That's the title of an editorial published in today's Houston Chronicle. It's subtitled, "We should know where our state is spending tax dollars used to buy death-row drugs." Here's the beginning:
Attorney General Greg Abbott may be a partisan figure, but he boasts two habits that earn him respect across the board: sticking to his word and supporting transparency in government. So Texans of all stripes should be particularly distressed by his office's recent rejection of an open records request concerning the Texas Department of Criminal Justice.
With an increasing number of pharmacies unwilling to provide the drugs necessary for lethal injections, states have had to look elsewhere for the darkly ironic combination of something that is both deadly and safe. Executions cannot be cruel nor unusual - a difficult standard to meet.
Yet recent open records requests for information on the deadly cocktails that Texas plans to use on death row have hit a brick wall at Abbott's office. With this decision to shut the doors to open government, Abbott flip-flops on his proud record of rejecting government secrecy.
"TDCJ Viewing Policy Reduces Witnesses to Executions," is by Terri Langford for the Texas Tribune.
At a time when a botched lethal injection in Oklahoma and secrecy about how Texas prisons obtain lethal injection drugs have increased public scrutiny of the procedure, the Texas Department of Criminal Justice is allowing fewer media outlets to attend executions.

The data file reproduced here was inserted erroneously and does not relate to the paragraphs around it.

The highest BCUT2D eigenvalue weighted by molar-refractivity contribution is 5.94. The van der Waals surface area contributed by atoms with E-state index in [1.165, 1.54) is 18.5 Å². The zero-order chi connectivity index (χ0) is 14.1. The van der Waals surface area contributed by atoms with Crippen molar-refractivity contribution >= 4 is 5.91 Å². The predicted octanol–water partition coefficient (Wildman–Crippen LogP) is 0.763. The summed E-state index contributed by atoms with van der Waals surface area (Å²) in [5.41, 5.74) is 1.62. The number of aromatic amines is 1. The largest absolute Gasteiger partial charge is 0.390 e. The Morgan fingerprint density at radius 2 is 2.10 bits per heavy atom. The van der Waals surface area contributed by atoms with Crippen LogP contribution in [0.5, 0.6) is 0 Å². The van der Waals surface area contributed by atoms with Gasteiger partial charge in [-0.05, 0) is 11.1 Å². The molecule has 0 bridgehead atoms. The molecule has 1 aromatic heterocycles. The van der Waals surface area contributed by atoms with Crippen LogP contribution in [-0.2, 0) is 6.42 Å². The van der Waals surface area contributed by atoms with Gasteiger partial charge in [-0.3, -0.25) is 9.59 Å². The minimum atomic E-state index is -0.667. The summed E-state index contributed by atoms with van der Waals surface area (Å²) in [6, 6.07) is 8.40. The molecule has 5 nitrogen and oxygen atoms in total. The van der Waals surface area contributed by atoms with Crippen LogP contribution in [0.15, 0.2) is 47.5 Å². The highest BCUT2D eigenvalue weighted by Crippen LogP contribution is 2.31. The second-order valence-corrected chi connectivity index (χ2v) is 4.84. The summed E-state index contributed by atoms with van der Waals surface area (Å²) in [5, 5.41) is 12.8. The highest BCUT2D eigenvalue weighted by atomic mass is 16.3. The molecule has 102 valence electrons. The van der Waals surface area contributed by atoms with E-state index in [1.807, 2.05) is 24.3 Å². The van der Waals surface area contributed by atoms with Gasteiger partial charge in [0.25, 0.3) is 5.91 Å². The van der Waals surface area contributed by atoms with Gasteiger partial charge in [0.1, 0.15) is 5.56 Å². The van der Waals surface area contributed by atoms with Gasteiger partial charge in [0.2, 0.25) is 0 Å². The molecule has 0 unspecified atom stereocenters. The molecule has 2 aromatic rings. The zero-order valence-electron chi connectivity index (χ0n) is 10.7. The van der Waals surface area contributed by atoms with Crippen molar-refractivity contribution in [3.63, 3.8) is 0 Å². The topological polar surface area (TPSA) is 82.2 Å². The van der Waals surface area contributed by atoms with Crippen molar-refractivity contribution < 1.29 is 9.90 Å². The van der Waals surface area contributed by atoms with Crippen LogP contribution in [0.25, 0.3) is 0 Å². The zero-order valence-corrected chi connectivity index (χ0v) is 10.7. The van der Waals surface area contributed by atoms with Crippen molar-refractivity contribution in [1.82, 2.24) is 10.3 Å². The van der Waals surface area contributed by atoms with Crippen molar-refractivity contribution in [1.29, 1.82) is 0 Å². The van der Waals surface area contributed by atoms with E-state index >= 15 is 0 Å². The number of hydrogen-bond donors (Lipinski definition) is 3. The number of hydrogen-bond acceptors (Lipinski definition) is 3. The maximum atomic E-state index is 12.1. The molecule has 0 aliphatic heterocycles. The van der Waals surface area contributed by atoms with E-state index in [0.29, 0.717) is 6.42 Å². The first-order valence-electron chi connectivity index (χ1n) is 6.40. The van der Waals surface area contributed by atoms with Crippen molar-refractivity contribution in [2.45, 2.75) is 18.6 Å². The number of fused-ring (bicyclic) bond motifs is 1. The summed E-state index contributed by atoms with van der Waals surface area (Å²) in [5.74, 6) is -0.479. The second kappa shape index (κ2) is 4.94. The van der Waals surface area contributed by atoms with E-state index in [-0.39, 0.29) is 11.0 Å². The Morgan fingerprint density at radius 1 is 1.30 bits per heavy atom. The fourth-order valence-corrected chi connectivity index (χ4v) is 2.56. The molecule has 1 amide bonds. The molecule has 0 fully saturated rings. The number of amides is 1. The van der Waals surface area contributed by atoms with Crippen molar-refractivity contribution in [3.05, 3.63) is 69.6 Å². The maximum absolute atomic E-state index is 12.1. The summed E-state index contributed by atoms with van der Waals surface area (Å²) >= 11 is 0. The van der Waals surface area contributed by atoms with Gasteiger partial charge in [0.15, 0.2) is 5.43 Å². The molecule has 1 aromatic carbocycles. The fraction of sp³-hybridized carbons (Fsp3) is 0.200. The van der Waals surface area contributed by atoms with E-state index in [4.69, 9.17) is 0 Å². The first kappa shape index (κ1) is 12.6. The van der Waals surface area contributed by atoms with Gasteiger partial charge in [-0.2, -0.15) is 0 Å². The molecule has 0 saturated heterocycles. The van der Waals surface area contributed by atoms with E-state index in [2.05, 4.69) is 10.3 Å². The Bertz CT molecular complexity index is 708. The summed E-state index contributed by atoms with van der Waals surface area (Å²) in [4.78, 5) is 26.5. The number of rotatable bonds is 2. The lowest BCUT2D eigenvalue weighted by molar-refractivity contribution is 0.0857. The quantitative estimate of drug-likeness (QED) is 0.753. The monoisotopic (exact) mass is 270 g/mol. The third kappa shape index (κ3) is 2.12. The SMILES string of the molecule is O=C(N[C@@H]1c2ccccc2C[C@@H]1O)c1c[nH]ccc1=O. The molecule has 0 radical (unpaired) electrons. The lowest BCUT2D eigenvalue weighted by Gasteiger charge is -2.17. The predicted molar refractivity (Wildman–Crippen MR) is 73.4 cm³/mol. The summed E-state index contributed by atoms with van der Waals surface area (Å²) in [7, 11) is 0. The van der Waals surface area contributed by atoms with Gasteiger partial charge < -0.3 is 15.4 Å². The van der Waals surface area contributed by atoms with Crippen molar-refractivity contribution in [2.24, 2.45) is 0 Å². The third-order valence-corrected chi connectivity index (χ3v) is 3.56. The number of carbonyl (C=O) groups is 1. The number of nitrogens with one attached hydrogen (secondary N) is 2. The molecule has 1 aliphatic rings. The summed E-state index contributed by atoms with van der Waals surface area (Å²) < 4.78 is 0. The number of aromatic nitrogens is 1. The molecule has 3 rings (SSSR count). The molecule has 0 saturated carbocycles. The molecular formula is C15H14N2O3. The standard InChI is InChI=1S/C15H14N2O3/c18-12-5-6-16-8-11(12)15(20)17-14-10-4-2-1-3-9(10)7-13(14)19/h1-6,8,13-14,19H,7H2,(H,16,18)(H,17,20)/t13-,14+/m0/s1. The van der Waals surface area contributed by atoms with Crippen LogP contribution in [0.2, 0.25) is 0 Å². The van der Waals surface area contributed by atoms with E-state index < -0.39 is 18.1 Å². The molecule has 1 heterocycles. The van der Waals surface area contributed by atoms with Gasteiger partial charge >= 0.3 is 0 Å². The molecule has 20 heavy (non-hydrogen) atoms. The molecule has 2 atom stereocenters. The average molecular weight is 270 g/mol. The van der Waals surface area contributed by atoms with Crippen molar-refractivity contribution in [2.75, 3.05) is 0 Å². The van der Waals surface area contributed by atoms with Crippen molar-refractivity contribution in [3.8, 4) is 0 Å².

There are only five media seats available in one of two tiny viewing rooms adjacent to the Texas execution chamber in Huntsville. While some of those seats have long been reserved for specific media outlets, the TDCJ has in the past allowed other reporters to fill empty chairs when those journalists couldn't attend. Now, those seats remain empty, reducing the number of witnesses in the nation's busiest death chamber.
About two to three years ago, TDCJ public affairs officials began more strictly apportioning media seats, said Jason Clark, who became the agency's chief spokesman in 2013. The media seats in the viewing room are the only way members of the public who aren't related to the murder victim or the condemned inmate can obtain independent observations of the controversial procedure.
Just before a last-minute stay halted TDCJ’s execution of Robert James Campbell last month — the nation’s first execution scheduled after the mishandled April 29 execution in Oklahoma of Clayton Lockett — eight media members had requested a seat in the witness room. TDCJ approved seats for reporters from the Associated Press, The Huntsville Item and Houston Chronicle, and from two Houston-area TV stations. Requests from reporters for ABC News, The New York Times and The Texas Tribune were denied, and they would not have been allowed to attend even if the other reporters were unable to.
Since the death penalty was reinstated in 1982, TDCJ has usually reserved two of the five media seats in the execution viewing room, one for the Associated Press and one for The Huntsville Item.
Decades ago, the other three seats could be taken by others who asked, with preference to journalists who were based in the region where the crime occurred.
Earlier coverage begins at the link.